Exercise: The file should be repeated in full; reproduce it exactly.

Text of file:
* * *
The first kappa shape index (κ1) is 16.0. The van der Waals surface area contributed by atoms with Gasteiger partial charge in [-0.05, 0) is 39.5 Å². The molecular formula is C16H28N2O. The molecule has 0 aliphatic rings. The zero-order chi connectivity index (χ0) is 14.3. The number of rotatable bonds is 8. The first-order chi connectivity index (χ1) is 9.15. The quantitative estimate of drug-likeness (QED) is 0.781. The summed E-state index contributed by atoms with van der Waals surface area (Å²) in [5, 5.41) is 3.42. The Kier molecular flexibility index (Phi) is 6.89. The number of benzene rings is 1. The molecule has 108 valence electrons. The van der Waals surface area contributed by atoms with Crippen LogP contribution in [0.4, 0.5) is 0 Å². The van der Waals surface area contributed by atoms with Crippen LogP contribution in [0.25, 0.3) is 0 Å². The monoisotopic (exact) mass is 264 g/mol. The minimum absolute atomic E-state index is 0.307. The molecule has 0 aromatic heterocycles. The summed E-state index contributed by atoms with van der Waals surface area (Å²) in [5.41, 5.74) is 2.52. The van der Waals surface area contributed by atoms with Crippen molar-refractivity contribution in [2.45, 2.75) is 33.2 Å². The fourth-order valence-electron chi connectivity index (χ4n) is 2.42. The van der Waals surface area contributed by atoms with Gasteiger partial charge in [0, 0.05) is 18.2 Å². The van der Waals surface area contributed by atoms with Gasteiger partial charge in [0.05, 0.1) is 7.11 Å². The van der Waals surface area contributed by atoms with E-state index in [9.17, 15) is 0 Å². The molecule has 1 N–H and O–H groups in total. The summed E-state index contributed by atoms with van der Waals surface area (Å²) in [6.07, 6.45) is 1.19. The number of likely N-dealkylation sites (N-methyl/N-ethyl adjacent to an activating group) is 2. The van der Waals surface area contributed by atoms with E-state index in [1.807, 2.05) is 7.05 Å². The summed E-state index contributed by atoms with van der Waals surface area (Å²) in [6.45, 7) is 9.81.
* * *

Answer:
The first kappa shape index (κ1) is 16.0. The van der Waals surface area contributed by atoms with Gasteiger partial charge in [-0.05, 0) is 39.5 Å². The molecular formula is C16H28N2O. The molecule has 0 aliphatic rings. The zero-order chi connectivity index (χ0) is 14.3. The number of rotatable bonds is 8. The first-order chi connectivity index (χ1) is 9.15. The quantitative estimate of drug-likeness (QED) is 0.781. The summed E-state index contributed by atoms with van der Waals surface area (Å²) in [5, 5.41) is 3.42. The Kier molecular flexibility index (Phi) is 6.89. The number of benzene rings is 1. The molecule has 108 valence electrons. The van der Waals surface area contributed by atoms with Crippen LogP contribution in [0.4, 0.5) is 0 Å². The van der Waals surface area contributed by atoms with Crippen LogP contribution in [0.25, 0.3) is 0 Å². The monoisotopic (exact) mass is 264 g/mol. The minimum absolute atomic E-state index is 0.307. The molecule has 0 aromatic heterocycles. The summed E-state index contributed by atoms with van der Waals surface area (Å²) in [5.41, 5.74) is 2.52. The van der Waals surface area contributed by atoms with Crippen molar-refractivity contribution in [2.45, 2.75) is 33.2 Å². The fourth-order valence-electron chi connectivity index (χ4n) is 2.42. The van der Waals surface area contributed by atoms with Gasteiger partial charge in [0, 0.05) is 18.2 Å². The van der Waals surface area contributed by atoms with Gasteiger partial charge in [0.05, 0.1) is 7.11 Å². The van der Waals surface area contributed by atoms with E-state index in [9.17, 15) is 0 Å². The molecule has 1 N–H and O–H groups in total. The summed E-state index contributed by atoms with van der Waals surface area (Å²) in [6.07, 6.45) is 1.19. The number of likely N-dealkylation sites (N-methyl/N-ethyl adjacent to an activating group) is 2. The van der Waals surface area contributed by atoms with E-state index in [1.807, 2.05) is 7.05 Å². The summed E-state index contributed by atoms with van der Waals surface area (Å²) in [6.45, 7) is 9.81.